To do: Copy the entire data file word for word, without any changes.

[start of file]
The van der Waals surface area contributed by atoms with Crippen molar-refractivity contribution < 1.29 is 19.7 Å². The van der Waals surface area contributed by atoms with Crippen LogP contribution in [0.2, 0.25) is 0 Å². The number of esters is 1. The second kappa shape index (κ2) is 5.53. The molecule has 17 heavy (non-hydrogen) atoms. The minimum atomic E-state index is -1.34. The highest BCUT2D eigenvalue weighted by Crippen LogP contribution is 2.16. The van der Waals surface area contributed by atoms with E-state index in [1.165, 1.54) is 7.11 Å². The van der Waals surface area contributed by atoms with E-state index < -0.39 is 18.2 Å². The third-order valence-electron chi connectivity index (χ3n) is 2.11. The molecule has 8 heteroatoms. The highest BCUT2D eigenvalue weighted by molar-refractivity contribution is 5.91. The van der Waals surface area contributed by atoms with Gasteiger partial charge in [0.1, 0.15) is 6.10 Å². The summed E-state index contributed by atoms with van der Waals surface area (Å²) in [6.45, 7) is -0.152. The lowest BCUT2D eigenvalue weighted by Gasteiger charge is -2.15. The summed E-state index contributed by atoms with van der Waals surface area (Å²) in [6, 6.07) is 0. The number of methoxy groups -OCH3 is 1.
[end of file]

The van der Waals surface area contributed by atoms with Crippen molar-refractivity contribution < 1.29 is 19.7 Å². The van der Waals surface area contributed by atoms with Crippen LogP contribution in [0.2, 0.25) is 0 Å². The number of esters is 1. The second kappa shape index (κ2) is 5.53. The molecule has 17 heavy (non-hydrogen) atoms. The minimum atomic E-state index is -1.34. The highest BCUT2D eigenvalue weighted by Crippen LogP contribution is 2.16. The van der Waals surface area contributed by atoms with E-state index in [1.165, 1.54) is 7.11 Å². The van der Waals surface area contributed by atoms with E-state index < -0.39 is 18.2 Å². The third-order valence-electron chi connectivity index (χ3n) is 2.11. The molecule has 8 heteroatoms. The highest BCUT2D eigenvalue weighted by molar-refractivity contribution is 5.91. The van der Waals surface area contributed by atoms with Gasteiger partial charge in [0.1, 0.15) is 6.10 Å². The summed E-state index contributed by atoms with van der Waals surface area (Å²) in [6.45, 7) is -0.152. The lowest BCUT2D eigenvalue weighted by Gasteiger charge is -2.15. The summed E-state index contributed by atoms with van der Waals surface area (Å²) in [6, 6.07) is 0. The number of methoxy groups -OCH3 is 1.